FOXBORO, Mass. – Defense has always been a strength for the King Philip program under head coach Brian Lee, but the Warriors have rarely faced an offense as dynamic and as talented as Catholic Memorial.
The Warriors (9-3) accomplished something no other team had this season, holding the Knights scoreless through the opening 12 minutes of Thursday night’s Div. 2 Super Bowl at Gillette Stadium, but it is nearly impossible to keep CM off the board for long. The Knights grabbed the lead before halftime and used big plays to break the game open in the second half, en route to a 42-18 victory.
“Once you get behind by more than you’re comfortable with then you can’t do what you want to do and be patient,” Lee explained. “We had a couple plays that really hurt but you’ve got to be able to overcome that and against them it’s so hard. You have to play perfect and you’ve got to keep pressure on the whole time and it’s a lot to do.”
Lee was also vocal about his team, which was making its fourth Super Bowl appearance in the last six years, going up against a school that can pull players from a wide area. While school population means that CM actually opted up two divisions to compete in D2, Lee argued that there remains a talent gap that public schools will struggle to overcome.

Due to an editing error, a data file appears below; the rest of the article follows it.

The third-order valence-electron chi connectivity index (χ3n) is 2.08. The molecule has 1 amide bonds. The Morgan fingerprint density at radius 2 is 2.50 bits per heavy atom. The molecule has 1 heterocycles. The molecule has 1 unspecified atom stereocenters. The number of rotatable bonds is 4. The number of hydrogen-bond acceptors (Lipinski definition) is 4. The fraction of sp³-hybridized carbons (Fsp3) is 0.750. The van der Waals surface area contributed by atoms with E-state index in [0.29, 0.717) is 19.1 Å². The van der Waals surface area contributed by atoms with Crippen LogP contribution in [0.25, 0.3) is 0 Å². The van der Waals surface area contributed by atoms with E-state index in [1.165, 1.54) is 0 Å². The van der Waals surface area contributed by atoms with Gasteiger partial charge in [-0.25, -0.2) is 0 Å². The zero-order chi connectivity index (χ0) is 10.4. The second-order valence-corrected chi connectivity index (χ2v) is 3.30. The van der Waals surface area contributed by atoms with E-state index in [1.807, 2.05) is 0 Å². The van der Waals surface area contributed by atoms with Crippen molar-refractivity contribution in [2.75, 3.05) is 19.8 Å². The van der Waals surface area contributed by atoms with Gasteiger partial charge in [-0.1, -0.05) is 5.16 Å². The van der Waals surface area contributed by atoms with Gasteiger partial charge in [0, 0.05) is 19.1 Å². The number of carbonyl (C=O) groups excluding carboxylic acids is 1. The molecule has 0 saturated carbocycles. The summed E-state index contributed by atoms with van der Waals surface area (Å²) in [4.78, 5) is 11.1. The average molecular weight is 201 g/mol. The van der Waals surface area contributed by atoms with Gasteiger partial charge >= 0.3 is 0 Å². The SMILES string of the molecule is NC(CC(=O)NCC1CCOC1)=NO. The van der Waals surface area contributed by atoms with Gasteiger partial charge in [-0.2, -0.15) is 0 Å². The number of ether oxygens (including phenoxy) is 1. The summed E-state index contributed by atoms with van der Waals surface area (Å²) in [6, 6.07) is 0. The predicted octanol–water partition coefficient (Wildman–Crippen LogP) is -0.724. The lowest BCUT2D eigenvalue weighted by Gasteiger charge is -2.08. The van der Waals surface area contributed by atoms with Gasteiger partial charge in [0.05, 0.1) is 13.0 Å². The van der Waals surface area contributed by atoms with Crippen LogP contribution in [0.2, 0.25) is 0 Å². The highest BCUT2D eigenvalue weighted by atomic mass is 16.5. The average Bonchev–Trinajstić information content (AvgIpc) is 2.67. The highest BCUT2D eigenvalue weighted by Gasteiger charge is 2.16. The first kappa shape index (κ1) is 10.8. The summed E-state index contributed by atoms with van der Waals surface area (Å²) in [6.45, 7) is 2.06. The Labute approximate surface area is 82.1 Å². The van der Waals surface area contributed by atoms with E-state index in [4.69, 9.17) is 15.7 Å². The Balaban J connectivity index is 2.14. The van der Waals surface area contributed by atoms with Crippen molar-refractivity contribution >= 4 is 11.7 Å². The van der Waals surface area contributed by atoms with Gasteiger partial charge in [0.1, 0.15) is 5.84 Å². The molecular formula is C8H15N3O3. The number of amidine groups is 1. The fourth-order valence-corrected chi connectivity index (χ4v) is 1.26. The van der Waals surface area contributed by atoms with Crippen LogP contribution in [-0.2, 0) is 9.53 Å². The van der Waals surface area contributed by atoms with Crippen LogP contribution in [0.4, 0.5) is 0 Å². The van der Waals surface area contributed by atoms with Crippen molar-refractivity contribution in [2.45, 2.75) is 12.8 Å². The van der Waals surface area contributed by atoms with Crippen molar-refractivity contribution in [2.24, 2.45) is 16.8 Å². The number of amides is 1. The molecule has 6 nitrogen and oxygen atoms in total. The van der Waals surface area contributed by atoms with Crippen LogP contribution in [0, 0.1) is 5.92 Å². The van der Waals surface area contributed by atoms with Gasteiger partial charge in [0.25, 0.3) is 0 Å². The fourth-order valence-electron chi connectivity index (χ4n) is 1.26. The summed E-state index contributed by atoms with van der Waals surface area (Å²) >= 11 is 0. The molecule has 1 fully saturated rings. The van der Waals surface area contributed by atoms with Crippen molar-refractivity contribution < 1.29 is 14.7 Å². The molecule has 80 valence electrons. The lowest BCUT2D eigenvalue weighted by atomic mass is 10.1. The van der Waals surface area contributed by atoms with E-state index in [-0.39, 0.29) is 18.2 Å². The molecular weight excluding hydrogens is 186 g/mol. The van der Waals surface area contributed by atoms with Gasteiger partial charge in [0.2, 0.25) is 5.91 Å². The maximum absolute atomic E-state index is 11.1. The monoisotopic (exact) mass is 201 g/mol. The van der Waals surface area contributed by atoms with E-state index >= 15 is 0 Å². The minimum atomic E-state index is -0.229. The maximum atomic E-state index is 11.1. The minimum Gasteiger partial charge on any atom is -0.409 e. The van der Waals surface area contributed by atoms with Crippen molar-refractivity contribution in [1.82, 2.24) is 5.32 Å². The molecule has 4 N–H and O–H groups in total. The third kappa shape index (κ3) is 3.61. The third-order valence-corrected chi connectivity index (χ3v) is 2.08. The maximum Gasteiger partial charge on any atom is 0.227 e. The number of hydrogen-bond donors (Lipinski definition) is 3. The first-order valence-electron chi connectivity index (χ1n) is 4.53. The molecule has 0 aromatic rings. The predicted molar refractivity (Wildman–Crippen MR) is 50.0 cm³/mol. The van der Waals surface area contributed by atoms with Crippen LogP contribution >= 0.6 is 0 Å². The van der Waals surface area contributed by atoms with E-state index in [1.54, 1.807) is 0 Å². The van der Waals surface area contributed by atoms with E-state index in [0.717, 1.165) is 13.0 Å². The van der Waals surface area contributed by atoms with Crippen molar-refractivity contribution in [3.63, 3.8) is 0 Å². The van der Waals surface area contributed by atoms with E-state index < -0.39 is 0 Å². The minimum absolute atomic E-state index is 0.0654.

“I’ll play any team, anywhere, anything like that, but does that look like that’s apples and apples?” Lee asked. “You’ve got to fix it. We have to play with kids who were in Cub Scouts together and they choose to stay, play hard, and work hard, but there’s just no way to close that gap. We can’t work hard enough. I can’t bring them in at four in the morning in the off-season to make them that good.”
CM got the ball to start the game and went to work in the running game, behind junior Carson Harwood (16 carries, 135 yards) and junior BC-commit Datrell Jones (nine carries, 95 yards). After Jake Sullivan and Sean King stuffed a third and four play at the 41, Hunter Hastings pressured CM quarterback JC Petrongolo, who slipped for a nine-yard loss.
This time, CM was able to get bigger chunks and deep into KP territory. Harwood broke a 13-yard run on the first play and Petrongolo (7-of-14, 137 yards) hit Jaedn Skeete (three catches, 103 yards) for 21. Crawford Cantave was able to bring down bruising fullback Kyle King three yards short of the goal line and on fourth down Sullivan forced a Harwood fumble that was recovered by Luke Danson in the end zone.
After picking up a crucial turnover, KP tried to convert it into points. On third and eight, Grant (14-of-22, 175 yards) connected with Brewster for 26 out to midfield. Rudy Gately (19 carries, 79 yards) started to go to work behind KP’s big offensive line. Grant was able to get just enough on fourth and one to keep the drive going, but on third down at the CM 11 he was unable to find an open Brewster in the back of the end zone. Matthew Kelley booted a 28-yard field goal to put KP on top.